A: Recently, questions have been raised about the possible health risks of soy consumption, but the overwhelming majority of studies on soy have shown positive health effects with no adverse effects. Eating soy in moderation is appropriate for a healthy diet. There have been concerns about processed soy products, such as “mock meats,” but moderate intakes of these foods are not known to cause health problems. Some soy products are high in sodium and contain a higher-than-healthy level of fat, so be sure to check the labels and choose the healthier versions. Nonetheless, these foods are much healthier than the animal-derived foods they are intended to replace. If you do choose to avoid soy, you will find it can be easily replaced with other foods. Lentils, beans, and other legumes are a hearty and delicious source of plant-based protein and other nutrients. They are also the richest source of dietary fiber.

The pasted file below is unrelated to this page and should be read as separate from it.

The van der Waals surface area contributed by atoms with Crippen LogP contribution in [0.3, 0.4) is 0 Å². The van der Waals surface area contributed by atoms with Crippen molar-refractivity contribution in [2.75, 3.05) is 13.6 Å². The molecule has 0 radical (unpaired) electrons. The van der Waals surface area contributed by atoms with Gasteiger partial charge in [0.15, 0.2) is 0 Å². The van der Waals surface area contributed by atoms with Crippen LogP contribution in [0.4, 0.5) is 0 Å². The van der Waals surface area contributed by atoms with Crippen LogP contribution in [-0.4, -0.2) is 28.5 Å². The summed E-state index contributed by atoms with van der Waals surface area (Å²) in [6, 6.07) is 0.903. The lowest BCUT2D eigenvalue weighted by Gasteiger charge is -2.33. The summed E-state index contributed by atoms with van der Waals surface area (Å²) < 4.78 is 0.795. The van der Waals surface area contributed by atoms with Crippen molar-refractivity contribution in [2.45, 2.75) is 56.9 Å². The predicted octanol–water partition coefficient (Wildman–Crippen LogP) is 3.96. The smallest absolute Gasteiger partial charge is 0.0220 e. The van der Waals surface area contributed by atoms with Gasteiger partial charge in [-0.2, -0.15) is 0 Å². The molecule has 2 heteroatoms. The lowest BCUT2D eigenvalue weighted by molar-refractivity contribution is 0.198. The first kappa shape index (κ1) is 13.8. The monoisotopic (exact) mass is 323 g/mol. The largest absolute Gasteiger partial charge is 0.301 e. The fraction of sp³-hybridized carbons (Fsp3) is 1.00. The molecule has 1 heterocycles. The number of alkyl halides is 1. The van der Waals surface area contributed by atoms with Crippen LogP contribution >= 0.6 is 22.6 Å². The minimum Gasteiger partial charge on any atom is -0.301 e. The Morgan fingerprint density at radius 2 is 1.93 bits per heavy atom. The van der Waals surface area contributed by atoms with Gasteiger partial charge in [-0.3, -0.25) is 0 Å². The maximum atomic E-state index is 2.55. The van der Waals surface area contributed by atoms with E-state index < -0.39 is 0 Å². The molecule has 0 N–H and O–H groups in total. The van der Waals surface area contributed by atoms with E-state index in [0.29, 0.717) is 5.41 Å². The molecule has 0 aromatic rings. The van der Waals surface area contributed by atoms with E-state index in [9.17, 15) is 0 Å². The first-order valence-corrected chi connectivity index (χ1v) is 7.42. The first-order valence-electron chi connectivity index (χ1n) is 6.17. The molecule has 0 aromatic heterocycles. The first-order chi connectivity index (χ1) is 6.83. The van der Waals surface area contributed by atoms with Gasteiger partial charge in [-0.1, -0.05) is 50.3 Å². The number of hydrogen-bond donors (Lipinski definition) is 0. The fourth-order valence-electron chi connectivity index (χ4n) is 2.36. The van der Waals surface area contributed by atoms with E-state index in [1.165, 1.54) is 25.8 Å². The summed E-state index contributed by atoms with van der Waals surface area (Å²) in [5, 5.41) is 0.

Aug 7, 2017
Dr. Michael Greger, of Nutritionfacts.org fame, recently posted a series of videos about levels of arsenic in rice. My takeaways: 1) rice from California & Asia has lower arsenic (avoid rice from southern states of USA) 2) when cooking, boil rice like pasta & drain excess water* 3) vary the grains you eat * I follow Jeff Novick's fool-proof cooking method: In an uncovered pot with generous amount of water, boil brown rice for 30 minutes. Drain it. Place rice back in pot, covered & off of stove burner, for 10 minutes. (I love the popcorn-like smell of cooking rice!)